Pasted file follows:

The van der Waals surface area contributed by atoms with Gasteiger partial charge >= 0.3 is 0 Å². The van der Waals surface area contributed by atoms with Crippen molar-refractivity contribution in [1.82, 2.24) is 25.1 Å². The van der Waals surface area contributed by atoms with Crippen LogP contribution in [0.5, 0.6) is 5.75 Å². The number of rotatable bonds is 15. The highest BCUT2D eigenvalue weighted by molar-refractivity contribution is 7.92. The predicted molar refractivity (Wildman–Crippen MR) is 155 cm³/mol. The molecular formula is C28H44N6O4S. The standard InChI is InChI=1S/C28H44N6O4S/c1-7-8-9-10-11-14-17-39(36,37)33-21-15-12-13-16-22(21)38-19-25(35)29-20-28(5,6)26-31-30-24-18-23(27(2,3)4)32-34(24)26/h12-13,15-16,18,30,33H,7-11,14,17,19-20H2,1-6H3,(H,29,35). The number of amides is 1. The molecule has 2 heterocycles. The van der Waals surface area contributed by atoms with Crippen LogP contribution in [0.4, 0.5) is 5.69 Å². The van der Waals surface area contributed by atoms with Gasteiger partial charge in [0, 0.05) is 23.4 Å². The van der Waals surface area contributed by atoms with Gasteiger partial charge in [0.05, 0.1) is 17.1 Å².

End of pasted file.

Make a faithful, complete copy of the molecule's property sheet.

The van der Waals surface area contributed by atoms with Gasteiger partial charge >= 0.3 is 0 Å². The van der Waals surface area contributed by atoms with Crippen molar-refractivity contribution in [1.82, 2.24) is 25.1 Å². The van der Waals surface area contributed by atoms with Crippen LogP contribution in [0.5, 0.6) is 5.75 Å². The number of rotatable bonds is 15. The highest BCUT2D eigenvalue weighted by molar-refractivity contribution is 7.92. The predicted molar refractivity (Wildman–Crippen MR) is 155 cm³/mol. The molecular formula is C28H44N6O4S. The standard InChI is InChI=1S/C28H44N6O4S/c1-7-8-9-10-11-14-17-39(36,37)33-21-15-12-13-16-22(21)38-19-25(35)29-20-28(5,6)26-31-30-24-18-23(27(2,3)4)32-34(24)26/h12-13,15-16,18,30,33H,7-11,14,17,19-20H2,1-6H3,(H,29,35). The number of amides is 1. The molecule has 2 heterocycles. The van der Waals surface area contributed by atoms with Crippen LogP contribution in [0.4, 0.5) is 5.69 Å². The van der Waals surface area contributed by atoms with Gasteiger partial charge in [0, 0.05) is 23.4 Å². The van der Waals surface area contributed by atoms with Gasteiger partial charge in [0.05, 0.1) is 17.1 Å².